To see whether in computing the right ascensions the tabulated values of δ or the values computed from altitudes were used, we compared the results for α_{eq} for the reference star W 25 for both options. This indicates that the tabulated values were used.
Figure 2 illustrates the difference distribution between the catalogued value α_{W} and the value α_{eq} computed with Eq. (11). The distributions are shown for the exact values α_{eq} computed with Eq. (11) and for the values α_{eq} rounded to the nearest allowed integers of S_{α}. For entries with more than one ϕ, we used the first ϕ only to avoid double counting one entry in the catalogue; this leaves 341 values. The difference between the two curves shows the effect of rounding: The rounding masks small computational errors when the catalogued value is the bracketing allowed value closest to the exactly computed one; it increases the error when the catalogued value corresponds to the other bracketing value. As a result, the median value of α_{eq} − α_{W} is for exact α_{eq}; however, after rounding, 217 entries have α_{eq} − α_{W} = 0. The average and rms of α_{eq} − α_{W} are 07 and 66 for the exact α_{eq} values, and 06 and 67 for the rounded α_{eq} values. As we see below, these errors are negligible with respect to the measurement errors.
Fig. 2. Complement of the normalised empirical cumulative distribution function ECDF, i.e. 1−ECDF for the absolute values of the differences between the right ascension α_{eq} computed with Eq. (11) and the catalogued right ascension α_{W}. Red: vertical axis for the exact values α_{eq}. Black: for the values α_{eq} rounded to the nearest allowed integer of S_{α}. 
4.3. Conversion of equatorial to ecliptic coordinates
The equations which convert equatorial into ecliptic coordinates are
and
We compare the values for λ and β obtained with these equations from the equatorial coordinates in column five of Manuscript with the values listed in Col. 6. In accordance with our finding in Sect. 2 and Table 4, we set the obliquity to ϵ = 23° 31′.
The angular difference ϕ_{eq − W} between the computed and catalogued positions in ecliptic coordinates is found with
Figure 3 shows the complement to the normalised empirical cumulative distribution function ECDF, that is 1−ECDF of the differences ϕ_{eq − W} found with Eqs. (12)–(14) for the exact computed values of λ_{eq} and β_{eq} and for their values rounded to the nearest allowed values. The average and rms values in our first calculation were very high because of three outliers, W 55, W 214, and W 374. Comparison of the calculated and catalogue positions indicates errors in Manuscript for these entries, and we emended the ecliptic coordinates accordingly (see Appendix B.3). For 113 entries, the rounding leads to ϕ_{eq − W} = 0. The median value of ϕ_{eq − W} is for exact calculation; however, after rounding to allowed values, it becomes . The average and rms values are 41 and 42 for the exact values, and 39 and 47 for the rounded values.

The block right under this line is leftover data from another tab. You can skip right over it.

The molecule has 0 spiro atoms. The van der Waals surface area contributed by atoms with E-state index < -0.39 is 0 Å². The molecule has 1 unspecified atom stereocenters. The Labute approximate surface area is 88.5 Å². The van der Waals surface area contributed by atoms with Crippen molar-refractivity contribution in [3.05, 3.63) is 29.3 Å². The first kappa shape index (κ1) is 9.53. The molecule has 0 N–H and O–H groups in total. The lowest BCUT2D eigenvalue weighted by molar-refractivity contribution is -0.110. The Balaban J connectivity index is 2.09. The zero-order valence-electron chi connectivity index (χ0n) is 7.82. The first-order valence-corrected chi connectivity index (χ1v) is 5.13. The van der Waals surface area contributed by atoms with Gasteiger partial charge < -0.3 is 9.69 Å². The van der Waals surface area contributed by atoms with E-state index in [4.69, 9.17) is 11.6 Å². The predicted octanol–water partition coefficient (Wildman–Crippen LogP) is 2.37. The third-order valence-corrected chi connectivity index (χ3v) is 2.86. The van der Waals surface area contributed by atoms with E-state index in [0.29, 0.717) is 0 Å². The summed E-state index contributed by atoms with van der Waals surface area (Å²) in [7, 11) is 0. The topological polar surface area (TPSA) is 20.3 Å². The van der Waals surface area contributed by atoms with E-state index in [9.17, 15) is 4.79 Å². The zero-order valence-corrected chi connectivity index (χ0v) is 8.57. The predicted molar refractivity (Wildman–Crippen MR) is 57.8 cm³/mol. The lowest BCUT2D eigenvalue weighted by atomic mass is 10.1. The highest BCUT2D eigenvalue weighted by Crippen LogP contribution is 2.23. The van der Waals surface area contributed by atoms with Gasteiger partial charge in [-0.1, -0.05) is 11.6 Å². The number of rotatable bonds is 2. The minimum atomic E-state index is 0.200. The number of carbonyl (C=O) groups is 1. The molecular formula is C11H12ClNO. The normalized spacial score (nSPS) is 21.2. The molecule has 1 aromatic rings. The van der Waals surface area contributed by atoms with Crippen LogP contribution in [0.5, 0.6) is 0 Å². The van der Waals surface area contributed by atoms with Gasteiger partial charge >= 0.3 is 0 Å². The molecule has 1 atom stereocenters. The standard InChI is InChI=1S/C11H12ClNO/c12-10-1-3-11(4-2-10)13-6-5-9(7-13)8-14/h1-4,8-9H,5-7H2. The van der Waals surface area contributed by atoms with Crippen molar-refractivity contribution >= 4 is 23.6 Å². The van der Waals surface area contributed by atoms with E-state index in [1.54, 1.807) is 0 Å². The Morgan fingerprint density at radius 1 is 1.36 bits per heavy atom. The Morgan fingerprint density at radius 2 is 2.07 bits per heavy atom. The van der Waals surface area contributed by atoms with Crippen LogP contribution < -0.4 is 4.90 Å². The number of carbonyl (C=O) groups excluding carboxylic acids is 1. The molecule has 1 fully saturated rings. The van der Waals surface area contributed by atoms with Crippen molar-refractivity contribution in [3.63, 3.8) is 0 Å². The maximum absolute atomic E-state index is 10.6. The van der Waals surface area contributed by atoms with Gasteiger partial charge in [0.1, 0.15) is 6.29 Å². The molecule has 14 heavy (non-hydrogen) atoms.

Fig. 3. Complement to the normalised empirical cumulative distribution function, i.e. 1ECDF, of the differences ϕ_{eq − W} between the catalogued position and the position computed with Eqs. (12) and (13). Red: vertical axis for the exact computed values λ_{eq} and β_{eq}. Black: for the values rounded to the nearest allowed integer of S_{λ} and S_{β}. 
If we adopt a value of the obliquity 1′ higher or lower than 23°31′, the average and rms values of ϕ_{eq − W} increase strongly. This confirms that the value actually used is indeed 23°31′.
4.4. Position from angles with two other stars
For 41 catalogue entries, ecliptic coordinates are given, but no altitudes or equatorial coordinates. For 37 of these, angles ϕ_{i} are listed to two reference stars with known coordinates λ_{i}, β_{i}, i = 1, 2. Each angle ϕ_{i} defines a circle around its reference star, and one of the intersections between the circles gives the previously unknown position λ, β for one of the 37 stars. To calculate these, we rewrote the equivalent of Eq. (11) in ecliptic coordinates in the form of two nonlinear equations for two unknowns λ and β:
These can be solved iteratively. Whether this is the method by which the ecliptic coordinates of the 37 stars were determined is not clear. The catalogued coordinates of the four stars without altitude and with no or just one angle to another star indicate that not all measured altitudes and/or angles are catalogued.
On the assumption that the coordinates of 37 entries were determined from Eq. (15), presumably by trial and error, we checked its accuracy in two ways. First, we computed F_{1}(λ, β) + F_{2}(λ, β) from the values λ, β, λ_{i}, β_{i}, and ϕ_{i} given in the catalogue. Twentytwo values are less than 10^{−5}, and fifteen lie between 10^{−4} and 10^{−5}, indicating an excellent accuracy of the computations. Second, we used a modern code to solve Eq. (15) by numerically minimising F_{1}(λ, β) + F_{2}(λ, β) as a function of λ and β, and we computed the angle ϕ_{eq12 − W} between the optimal computed position λ_{eq12}, β_{eq12} and the catalogued position λ_{W}, β_{W}. As initial guess for the iterative solution of Eq. (15), we used the catalogued position, and we ended the iteration when F_{1}+F_{2}< 10^{−6}. The results are shown in Fig. 4, ϕ_{eq12 − W} for the exactly computed position, and for the computed position rounded to the nearest allowed values of S_{λ} and S_{β}. The median is for the exact and for the rounded solutions.